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Title: Belief representation for counts in Bayesian inference and experimental design
Authors: Wilson, Kevin James
Issue Date: 2011
Publisher: Newcastle University
Abstract: Bayesian inference for such things as collections of related binomial or Poisson distributions typically involves rather indirect prior specifications and intensive numerical methods (usually Markov chain Monte Carlo) for posterior evaluations. As well as requiring some rather unnatural prior judgements this creates practical difficulties in problems such as experimental design. This thesis investigates some possible alternative approaches to this problem with the aims of making prior specification more feasible and making the calculations necessary for updating beliefs or for designing experiments less demanding, while maintaining coherence. Both fully Bayesian and Bayes linear approaches are considered initially. The most promising utilises Bayes linear kinematics in which simple conjugate specifications for individual counts are linked through a Bayes linear belief structure. Intensive numerical methods are not required. The use of transformations of the binomial and Poisson parameters is proposed. The approach is illustrated in two examples from reliability analysis, one involving Poisson counts of failures, the other involving binomial counts in an analysis of failure times. A survival example based on a piecewise constant hazards model is also investigated. Applying this approach to the design of experiments greatly reduces the computational burden when compared to standard fully Bayesian approaches and the problem can be solved without the need for intensive numerical methods. The method is illustrated using two examples, one based on usability testing and the other on bioassay.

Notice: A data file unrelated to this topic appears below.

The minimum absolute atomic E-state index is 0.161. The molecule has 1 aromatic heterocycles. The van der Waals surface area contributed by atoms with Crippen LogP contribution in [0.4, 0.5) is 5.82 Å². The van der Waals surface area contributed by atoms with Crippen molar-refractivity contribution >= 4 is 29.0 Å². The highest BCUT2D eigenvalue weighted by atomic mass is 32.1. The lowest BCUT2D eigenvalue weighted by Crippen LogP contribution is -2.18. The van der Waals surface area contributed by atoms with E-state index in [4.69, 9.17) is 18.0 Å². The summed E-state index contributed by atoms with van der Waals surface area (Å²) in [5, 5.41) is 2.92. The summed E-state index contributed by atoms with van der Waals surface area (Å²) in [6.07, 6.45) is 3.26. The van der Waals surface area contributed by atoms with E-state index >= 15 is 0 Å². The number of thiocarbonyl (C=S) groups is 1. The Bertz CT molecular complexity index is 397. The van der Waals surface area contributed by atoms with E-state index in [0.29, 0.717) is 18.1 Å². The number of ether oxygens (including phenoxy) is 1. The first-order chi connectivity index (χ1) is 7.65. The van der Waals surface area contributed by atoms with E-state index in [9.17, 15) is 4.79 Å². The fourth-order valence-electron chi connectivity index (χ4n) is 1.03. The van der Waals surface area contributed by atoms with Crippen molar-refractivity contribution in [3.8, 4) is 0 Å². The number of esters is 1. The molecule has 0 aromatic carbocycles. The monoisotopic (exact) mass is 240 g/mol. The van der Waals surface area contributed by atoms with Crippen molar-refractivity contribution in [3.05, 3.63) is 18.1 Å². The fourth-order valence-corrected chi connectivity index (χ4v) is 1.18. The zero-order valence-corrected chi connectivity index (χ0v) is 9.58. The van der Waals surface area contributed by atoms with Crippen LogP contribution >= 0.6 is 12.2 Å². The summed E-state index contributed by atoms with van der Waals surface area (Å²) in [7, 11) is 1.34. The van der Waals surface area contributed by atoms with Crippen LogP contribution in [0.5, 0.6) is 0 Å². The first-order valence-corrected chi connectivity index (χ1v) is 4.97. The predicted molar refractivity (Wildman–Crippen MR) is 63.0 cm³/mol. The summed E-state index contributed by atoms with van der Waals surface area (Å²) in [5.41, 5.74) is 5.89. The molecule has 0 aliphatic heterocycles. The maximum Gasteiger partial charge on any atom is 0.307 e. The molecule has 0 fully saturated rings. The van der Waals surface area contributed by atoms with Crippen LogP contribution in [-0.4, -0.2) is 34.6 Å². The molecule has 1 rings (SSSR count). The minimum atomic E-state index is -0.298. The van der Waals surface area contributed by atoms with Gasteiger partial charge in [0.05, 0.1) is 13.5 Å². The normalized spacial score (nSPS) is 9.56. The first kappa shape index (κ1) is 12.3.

Description: PhD Thesis
Appears in Collections:School of Mathematics and Statistics

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